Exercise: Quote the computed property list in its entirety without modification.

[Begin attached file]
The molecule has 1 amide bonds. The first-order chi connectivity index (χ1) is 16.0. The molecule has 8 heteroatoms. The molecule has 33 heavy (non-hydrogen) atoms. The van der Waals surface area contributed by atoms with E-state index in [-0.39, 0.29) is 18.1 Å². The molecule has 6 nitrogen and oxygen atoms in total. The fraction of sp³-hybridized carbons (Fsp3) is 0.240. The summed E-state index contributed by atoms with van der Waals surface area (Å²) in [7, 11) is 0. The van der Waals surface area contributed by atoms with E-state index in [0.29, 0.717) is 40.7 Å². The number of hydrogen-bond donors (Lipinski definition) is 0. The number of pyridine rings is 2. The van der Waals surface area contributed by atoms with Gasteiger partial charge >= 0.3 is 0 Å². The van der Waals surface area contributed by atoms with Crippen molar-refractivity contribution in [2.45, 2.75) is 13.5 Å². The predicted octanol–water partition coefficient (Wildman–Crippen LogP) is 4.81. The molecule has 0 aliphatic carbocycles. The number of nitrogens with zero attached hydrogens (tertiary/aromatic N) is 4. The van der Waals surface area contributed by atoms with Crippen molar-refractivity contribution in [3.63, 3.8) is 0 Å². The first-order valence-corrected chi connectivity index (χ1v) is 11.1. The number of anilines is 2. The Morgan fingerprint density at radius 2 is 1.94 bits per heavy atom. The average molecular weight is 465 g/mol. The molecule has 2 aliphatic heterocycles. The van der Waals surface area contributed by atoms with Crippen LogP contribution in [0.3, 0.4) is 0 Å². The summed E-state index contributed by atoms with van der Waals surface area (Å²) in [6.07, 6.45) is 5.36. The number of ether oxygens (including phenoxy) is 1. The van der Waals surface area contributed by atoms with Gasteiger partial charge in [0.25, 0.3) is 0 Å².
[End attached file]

The molecule has 1 amide bonds. The first-order chi connectivity index (χ1) is 16.0. The molecule has 8 heteroatoms. The molecule has 33 heavy (non-hydrogen) atoms. The van der Waals surface area contributed by atoms with E-state index in [-0.39, 0.29) is 18.1 Å². The molecule has 6 nitrogen and oxygen atoms in total. The fraction of sp³-hybridized carbons (Fsp3) is 0.240. The summed E-state index contributed by atoms with van der Waals surface area (Å²) in [7, 11) is 0. The van der Waals surface area contributed by atoms with E-state index in [0.29, 0.717) is 40.7 Å². The number of hydrogen-bond donors (Lipinski definition) is 0. The number of pyridine rings is 2. The van der Waals surface area contributed by atoms with Gasteiger partial charge >= 0.3 is 0 Å². The van der Waals surface area contributed by atoms with Crippen molar-refractivity contribution in [2.45, 2.75) is 13.5 Å². The predicted octanol–water partition coefficient (Wildman–Crippen LogP) is 4.81. The molecule has 0 aliphatic carbocycles. The number of nitrogens with zero attached hydrogens (tertiary/aromatic N) is 4. The van der Waals surface area contributed by atoms with Crippen molar-refractivity contribution in [3.63, 3.8) is 0 Å². The first-order valence-corrected chi connectivity index (χ1v) is 11.1. The number of anilines is 2. The Morgan fingerprint density at radius 2 is 1.94 bits per heavy atom. The average molecular weight is 465 g/mol. The molecule has 2 aliphatic heterocycles. The van der Waals surface area contributed by atoms with Crippen LogP contribution in [0.3, 0.4) is 0 Å². The summed E-state index contributed by atoms with van der Waals surface area (Å²) in [6.07, 6.45) is 5.36. The number of ether oxygens (including phenoxy) is 1. The van der Waals surface area contributed by atoms with Gasteiger partial charge in [0.25, 0.3) is 0 Å².